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|Title:||The search for reliable and valid measures of patient-centredness|
|Citation:||Psychology and Health: an international journal, 1996; 11(6):811-824|
|Publisher:||Harwood Academic Publishers|
|Helen Winefield, Tim Murrell, Julie Clifford and Elizabeth Farmer|
|Abstract:||While patient-centredness in medical consultations has often been advocated, there are no standard measures for it and relatively little empirical evidence for its beneficial effects. Using the transcripts of 210 general practice consultations we applied two different measures of patient-centredness, and related the results to doctor and patient satisfaction with the consultations and consultation length. One measure was based on combined Verbal Response Modes indicative of Doctor Receptiveness and Patient Involvement, and the other measure was based on global ratings of the extent to which doctors solicited patient views, responded to them, related information to them, involved the patient in decision-making and checked their understanding. There was little relationship between patient satisfaction and patient-centredness of the consultations; more patient-centred consultations tended to last longer and to deal with psychosocial or complex problems, and were related to relative doctor dissatisfaction. It is important that recommendations made to medical practitioners about their professional communication skills should take account of the time and knowledge constraints within medical practice.|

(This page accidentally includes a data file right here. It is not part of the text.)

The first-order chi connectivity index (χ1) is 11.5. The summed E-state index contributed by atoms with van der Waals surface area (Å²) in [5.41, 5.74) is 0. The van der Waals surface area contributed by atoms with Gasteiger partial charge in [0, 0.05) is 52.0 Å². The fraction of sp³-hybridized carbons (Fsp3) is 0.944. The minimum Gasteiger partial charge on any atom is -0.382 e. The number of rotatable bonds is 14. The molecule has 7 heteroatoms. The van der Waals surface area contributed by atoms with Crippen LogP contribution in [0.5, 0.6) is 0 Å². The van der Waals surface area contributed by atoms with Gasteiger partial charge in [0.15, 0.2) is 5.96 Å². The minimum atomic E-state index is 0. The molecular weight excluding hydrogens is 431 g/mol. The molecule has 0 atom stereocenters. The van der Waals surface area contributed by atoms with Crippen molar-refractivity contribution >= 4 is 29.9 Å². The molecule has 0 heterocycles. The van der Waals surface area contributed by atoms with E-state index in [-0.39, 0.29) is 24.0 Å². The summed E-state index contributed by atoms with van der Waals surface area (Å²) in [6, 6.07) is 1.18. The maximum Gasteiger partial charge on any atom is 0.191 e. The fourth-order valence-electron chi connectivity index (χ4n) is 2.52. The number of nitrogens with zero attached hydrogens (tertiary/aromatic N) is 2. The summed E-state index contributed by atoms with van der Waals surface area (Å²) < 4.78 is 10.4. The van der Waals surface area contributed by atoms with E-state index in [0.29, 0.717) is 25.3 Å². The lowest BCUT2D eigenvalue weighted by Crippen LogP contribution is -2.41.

|Keywords:||Physician-patient relations, primary health care, communication skills, patient-centred approach|
|Rights:||© 1996 OPA (Overseas Publishers Association)|
|Appears in Collections:||Aurora harvest 5|
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